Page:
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Dear Friends and Neighbors,

For the first half of this year’s 60-day session, it appeared the majority would not hold public hearings on any of the six initiatives that were sent to the Legislature by Washingtonians. However, in a surprise development last month, majority leaders announced hearings would indeed be held—not on all six initiatives, but on the three that have the least significant fiscal impact.

As for the other three initiatives, they will not be heard and will instead appear on the ballot:

Republicans fought hard for hearings on all six initiatives, and many of you fought that battle with us. Thank you! Public pressure can and does work. From the House floor, we made the argument that the majority had both a constitutional and moral obligation to hold hearings. We then, with your help, kept the pressure on.

The fact three of the initiatives received public hearings and will likely receive legislative approval before we adjourn on March 7 is a significant victory for the people of Washington state. I know many of you are frustrated that the other three initiatives were ignored this session, as am I, but we will have an opportunity to make our voices heard this November when they’re on the ballot.

We’re in the home stretch of this year’s 60-day session

We’ve reached the final major legislative deadline of this year’s 60-day session. Known as “opposite house cutoff,” this is the last day for the House to pass bills that have come over from the Senate, and vice-versa.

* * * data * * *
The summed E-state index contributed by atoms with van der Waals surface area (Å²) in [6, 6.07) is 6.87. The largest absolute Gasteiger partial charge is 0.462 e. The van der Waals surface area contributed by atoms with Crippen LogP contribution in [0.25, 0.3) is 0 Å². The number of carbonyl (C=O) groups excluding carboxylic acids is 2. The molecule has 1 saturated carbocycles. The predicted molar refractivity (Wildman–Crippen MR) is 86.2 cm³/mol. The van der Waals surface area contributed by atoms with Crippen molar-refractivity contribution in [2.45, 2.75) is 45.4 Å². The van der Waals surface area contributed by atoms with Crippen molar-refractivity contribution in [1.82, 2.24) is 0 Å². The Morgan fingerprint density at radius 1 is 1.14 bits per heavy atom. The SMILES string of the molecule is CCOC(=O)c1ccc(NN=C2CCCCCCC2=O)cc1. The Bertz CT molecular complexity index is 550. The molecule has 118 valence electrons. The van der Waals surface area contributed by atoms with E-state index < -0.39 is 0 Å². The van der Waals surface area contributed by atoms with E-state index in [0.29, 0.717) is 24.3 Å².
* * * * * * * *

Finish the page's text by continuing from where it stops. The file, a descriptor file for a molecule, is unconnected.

On Wednesday, the Senate approved my bill (HB 1989) to create a pilot program that will test new technologies and strategies aimed at mitigating the rampant spread of graffiti vandalism across the state. The program will be directed by the Washington State Department of Transportation (WSDOT) and include:

  • Field testing of state-of-the-art spray drone technology to cover up existing graffiti, ensuring prompt restoration of affected areas.
  • Utilization of WSDOT-owned cameras to deter and identify perpetrators. Tolling and work safety zone enforcement cameras will not be utilized.
  • Prioritization of the Interstate 5 Puget Sound region from Tacoma to Seattle and the north Spokane corridor for the deployment of innovative graffiti prevention techniques.

Thanks to Jim Camden with The Spokesman-Review for covering my bill in a column last week.

There were more bills I was hoping to pass this year, but it’s often a tough road in the minority. I want to do even more on graffiti, I want to fix our ferry system (more on that below), I want to create more affordable housing, I want to make our highways safer so we stop seeing record deaths every year.

There is so much I want to do for our communities and the state, but Republicans don’t control the agenda. My job in the minority is to introduce policies, cultivate strong relationships with lawmakers on both sides of the aisle, and then relentlessly advocate for those policies until the final legislative deadline hits.

Speaking of being a relentless advocate for good policy, I have been hard at work negotiating with my counterparts in the Senate to ensure we pass a supplemental transportation budget this session that honors our existing commitments and addresses our most pressing needs. The House-proposed version of the supplemental transportation budget does this, despite challenges posed by cost overruns and stagnant transportation revenues. In our proposal, we allocate resources strategically and advance projects and programs to improve transportation efficiency, safety, and sustainability, making investments in vital areas such as Washington State Patrol staffing, WSDOT maintenance, and ferry operations.